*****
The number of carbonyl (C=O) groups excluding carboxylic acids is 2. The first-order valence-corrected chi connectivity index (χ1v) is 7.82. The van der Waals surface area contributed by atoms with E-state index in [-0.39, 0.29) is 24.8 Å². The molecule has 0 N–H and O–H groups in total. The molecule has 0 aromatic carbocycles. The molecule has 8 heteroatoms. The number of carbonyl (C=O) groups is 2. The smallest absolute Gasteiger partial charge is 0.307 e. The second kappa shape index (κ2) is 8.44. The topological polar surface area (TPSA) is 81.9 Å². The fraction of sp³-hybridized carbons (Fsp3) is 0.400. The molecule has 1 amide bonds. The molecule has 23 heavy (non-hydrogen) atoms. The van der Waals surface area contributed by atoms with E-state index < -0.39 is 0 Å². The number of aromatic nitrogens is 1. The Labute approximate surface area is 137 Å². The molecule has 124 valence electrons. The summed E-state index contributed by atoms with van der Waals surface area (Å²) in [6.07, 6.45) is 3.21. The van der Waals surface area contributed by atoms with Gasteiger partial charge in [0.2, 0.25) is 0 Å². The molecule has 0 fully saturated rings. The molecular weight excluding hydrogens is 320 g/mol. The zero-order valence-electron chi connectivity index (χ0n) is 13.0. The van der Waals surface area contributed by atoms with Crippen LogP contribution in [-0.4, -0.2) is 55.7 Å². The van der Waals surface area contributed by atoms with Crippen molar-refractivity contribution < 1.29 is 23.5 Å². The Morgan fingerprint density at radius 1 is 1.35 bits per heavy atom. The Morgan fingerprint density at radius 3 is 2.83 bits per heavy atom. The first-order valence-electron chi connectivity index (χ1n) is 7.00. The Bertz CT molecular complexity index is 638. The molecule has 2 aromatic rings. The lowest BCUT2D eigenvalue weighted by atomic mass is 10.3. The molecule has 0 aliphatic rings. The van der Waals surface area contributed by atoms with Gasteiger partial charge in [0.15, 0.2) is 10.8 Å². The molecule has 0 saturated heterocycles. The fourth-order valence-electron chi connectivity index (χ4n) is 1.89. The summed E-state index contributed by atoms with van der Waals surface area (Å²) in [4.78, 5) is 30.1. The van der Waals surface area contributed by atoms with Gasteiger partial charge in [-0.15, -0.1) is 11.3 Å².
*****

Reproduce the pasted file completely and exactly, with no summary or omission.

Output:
The number of carbonyl (C=O) groups excluding carboxylic acids is 2. The first-order valence-corrected chi connectivity index (χ1v) is 7.82. The van der Waals surface area contributed by atoms with E-state index in [-0.39, 0.29) is 24.8 Å². The molecule has 0 N–H and O–H groups in total. The molecule has 0 aromatic carbocycles. The molecule has 8 heteroatoms. The number of carbonyl (C=O) groups is 2. The smallest absolute Gasteiger partial charge is 0.307 e. The second kappa shape index (κ2) is 8.44. The topological polar surface area (TPSA) is 81.9 Å². The fraction of sp³-hybridized carbons (Fsp3) is 0.400. The molecule has 1 amide bonds. The molecule has 23 heavy (non-hydrogen) atoms. The van der Waals surface area contributed by atoms with E-state index < -0.39 is 0 Å². The number of aromatic nitrogens is 1. The Labute approximate surface area is 137 Å². The molecule has 124 valence electrons. The summed E-state index contributed by atoms with van der Waals surface area (Å²) in [6.07, 6.45) is 3.21. The van der Waals surface area contributed by atoms with Gasteiger partial charge in [0.2, 0.25) is 0 Å². The molecule has 0 fully saturated rings. The molecular weight excluding hydrogens is 320 g/mol. The zero-order valence-electron chi connectivity index (χ0n) is 13.0. The van der Waals surface area contributed by atoms with Crippen LogP contribution in [-0.4, -0.2) is 55.7 Å². The van der Waals surface area contributed by atoms with Crippen molar-refractivity contribution < 1.29 is 23.5 Å². The Morgan fingerprint density at radius 1 is 1.35 bits per heavy atom. The Morgan fingerprint density at radius 3 is 2.83 bits per heavy atom. The first-order valence-electron chi connectivity index (χ1n) is 7.00. The Bertz CT molecular complexity index is 638. The molecule has 2 aromatic rings. The lowest BCUT2D eigenvalue weighted by atomic mass is 10.3. The molecule has 0 aliphatic rings. The van der Waals surface area contributed by atoms with Gasteiger partial charge in [0.15, 0.2) is 10.8 Å². The molecule has 0 saturated heterocycles. The fourth-order valence-electron chi connectivity index (χ4n) is 1.89. The summed E-state index contributed by atoms with van der Waals surface area (Å²) in [4.78, 5) is 30.1. The van der Waals surface area contributed by atoms with Gasteiger partial charge in [-0.15, -0.1) is 11.3 Å².